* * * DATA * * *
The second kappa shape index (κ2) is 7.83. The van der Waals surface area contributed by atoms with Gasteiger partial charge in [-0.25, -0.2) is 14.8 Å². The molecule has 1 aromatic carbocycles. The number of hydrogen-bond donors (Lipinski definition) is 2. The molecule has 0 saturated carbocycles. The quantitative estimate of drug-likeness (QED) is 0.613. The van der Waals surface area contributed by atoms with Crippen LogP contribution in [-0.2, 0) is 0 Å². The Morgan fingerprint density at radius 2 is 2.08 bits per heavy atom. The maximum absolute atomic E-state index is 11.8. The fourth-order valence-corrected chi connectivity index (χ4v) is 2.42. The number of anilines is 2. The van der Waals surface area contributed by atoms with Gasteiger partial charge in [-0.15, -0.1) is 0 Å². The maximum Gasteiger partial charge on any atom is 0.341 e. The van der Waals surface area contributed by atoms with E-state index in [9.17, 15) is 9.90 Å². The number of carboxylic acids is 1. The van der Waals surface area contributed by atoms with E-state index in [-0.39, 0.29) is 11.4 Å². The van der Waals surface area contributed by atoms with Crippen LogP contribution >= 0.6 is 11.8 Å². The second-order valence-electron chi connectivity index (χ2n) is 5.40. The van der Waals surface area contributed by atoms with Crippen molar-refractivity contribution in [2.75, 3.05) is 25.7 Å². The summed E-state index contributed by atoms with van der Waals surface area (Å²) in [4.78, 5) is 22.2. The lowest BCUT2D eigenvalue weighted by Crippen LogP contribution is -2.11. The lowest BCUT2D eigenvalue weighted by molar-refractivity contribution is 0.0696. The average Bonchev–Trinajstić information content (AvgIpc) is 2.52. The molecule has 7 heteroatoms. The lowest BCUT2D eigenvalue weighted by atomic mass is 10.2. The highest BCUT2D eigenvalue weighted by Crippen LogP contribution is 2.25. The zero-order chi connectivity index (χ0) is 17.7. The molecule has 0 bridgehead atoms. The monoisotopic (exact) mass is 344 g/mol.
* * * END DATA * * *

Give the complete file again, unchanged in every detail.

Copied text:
The second kappa shape index (κ2) is 7.83. The van der Waals surface area contributed by atoms with Gasteiger partial charge in [-0.25, -0.2) is 14.8 Å². The molecule has 1 aromatic carbocycles. The number of hydrogen-bond donors (Lipinski definition) is 2. The molecule has 0 saturated carbocycles. The quantitative estimate of drug-likeness (QED) is 0.613. The van der Waals surface area contributed by atoms with Crippen LogP contribution in [-0.2, 0) is 0 Å². The Morgan fingerprint density at radius 2 is 2.08 bits per heavy atom. The maximum absolute atomic E-state index is 11.8. The fourth-order valence-corrected chi connectivity index (χ4v) is 2.42. The number of anilines is 2. The van der Waals surface area contributed by atoms with Gasteiger partial charge in [-0.15, -0.1) is 0 Å². The maximum Gasteiger partial charge on any atom is 0.341 e. The van der Waals surface area contributed by atoms with E-state index in [9.17, 15) is 9.90 Å². The number of carboxylic acids is 1. The van der Waals surface area contributed by atoms with E-state index in [-0.39, 0.29) is 11.4 Å². The van der Waals surface area contributed by atoms with Crippen LogP contribution >= 0.6 is 11.8 Å². The second-order valence-electron chi connectivity index (χ2n) is 5.40. The van der Waals surface area contributed by atoms with Crippen molar-refractivity contribution in [2.75, 3.05) is 25.7 Å². The summed E-state index contributed by atoms with van der Waals surface area (Å²) in [4.78, 5) is 22.2. The lowest BCUT2D eigenvalue weighted by Crippen LogP contribution is -2.11. The lowest BCUT2D eigenvalue weighted by molar-refractivity contribution is 0.0696. The average Bonchev–Trinajstić information content (AvgIpc) is 2.52. The molecule has 7 heteroatoms. The lowest BCUT2D eigenvalue weighted by atomic mass is 10.2. The highest BCUT2D eigenvalue weighted by Crippen LogP contribution is 2.25. The zero-order chi connectivity index (χ0) is 17.7. The molecule has 0 bridgehead atoms. The monoisotopic (exact) mass is 344 g/mol.